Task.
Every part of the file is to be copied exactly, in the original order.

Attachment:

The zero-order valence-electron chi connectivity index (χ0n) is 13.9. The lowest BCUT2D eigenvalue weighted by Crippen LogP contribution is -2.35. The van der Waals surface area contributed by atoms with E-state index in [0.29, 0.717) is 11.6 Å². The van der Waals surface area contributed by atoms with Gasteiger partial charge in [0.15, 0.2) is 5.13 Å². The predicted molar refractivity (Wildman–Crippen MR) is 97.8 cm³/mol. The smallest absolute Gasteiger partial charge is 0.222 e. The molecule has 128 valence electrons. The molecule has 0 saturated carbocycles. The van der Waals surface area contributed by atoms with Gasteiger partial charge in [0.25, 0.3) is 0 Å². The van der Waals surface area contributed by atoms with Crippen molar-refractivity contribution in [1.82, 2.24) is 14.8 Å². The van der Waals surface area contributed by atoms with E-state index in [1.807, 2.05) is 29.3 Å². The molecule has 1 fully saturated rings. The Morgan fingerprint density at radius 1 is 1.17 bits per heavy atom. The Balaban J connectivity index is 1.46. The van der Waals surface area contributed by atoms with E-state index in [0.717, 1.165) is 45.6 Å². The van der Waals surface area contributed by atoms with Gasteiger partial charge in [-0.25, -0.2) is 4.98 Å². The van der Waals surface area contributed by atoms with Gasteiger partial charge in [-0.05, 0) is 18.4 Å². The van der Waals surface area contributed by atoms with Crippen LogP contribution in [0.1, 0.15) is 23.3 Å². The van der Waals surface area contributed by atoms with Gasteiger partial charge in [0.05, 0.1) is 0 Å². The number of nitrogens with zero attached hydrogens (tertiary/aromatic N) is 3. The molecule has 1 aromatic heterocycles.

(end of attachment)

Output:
The zero-order valence-electron chi connectivity index (χ0n) is 13.9. The lowest BCUT2D eigenvalue weighted by Crippen LogP contribution is -2.35. The van der Waals surface area contributed by atoms with E-state index in [0.29, 0.717) is 11.6 Å². The van der Waals surface area contributed by atoms with Gasteiger partial charge in [0.15, 0.2) is 5.13 Å². The predicted molar refractivity (Wildman–Crippen MR) is 97.8 cm³/mol. The smallest absolute Gasteiger partial charge is 0.222 e. The molecule has 128 valence electrons. The molecule has 0 saturated carbocycles. The van der Waals surface area contributed by atoms with Gasteiger partial charge in [0.25, 0.3) is 0 Å². The van der Waals surface area contributed by atoms with Crippen molar-refractivity contribution in [1.82, 2.24) is 14.8 Å². The van der Waals surface area contributed by atoms with E-state index in [1.807, 2.05) is 29.3 Å². The molecule has 1 fully saturated rings. The Morgan fingerprint density at radius 1 is 1.17 bits per heavy atom. The Balaban J connectivity index is 1.46. The van der Waals surface area contributed by atoms with E-state index in [0.717, 1.165) is 45.6 Å². The van der Waals surface area contributed by atoms with Gasteiger partial charge in [-0.25, -0.2) is 4.98 Å². The van der Waals surface area contributed by atoms with Gasteiger partial charge in [-0.05, 0) is 18.4 Å². The van der Waals surface area contributed by atoms with Crippen LogP contribution in [0.1, 0.15) is 23.3 Å². The van der Waals surface area contributed by atoms with Gasteiger partial charge in [0.05, 0.1) is 0 Å². The number of nitrogens with zero attached hydrogens (tertiary/aromatic N) is 3. The molecule has 1 aromatic heterocycles.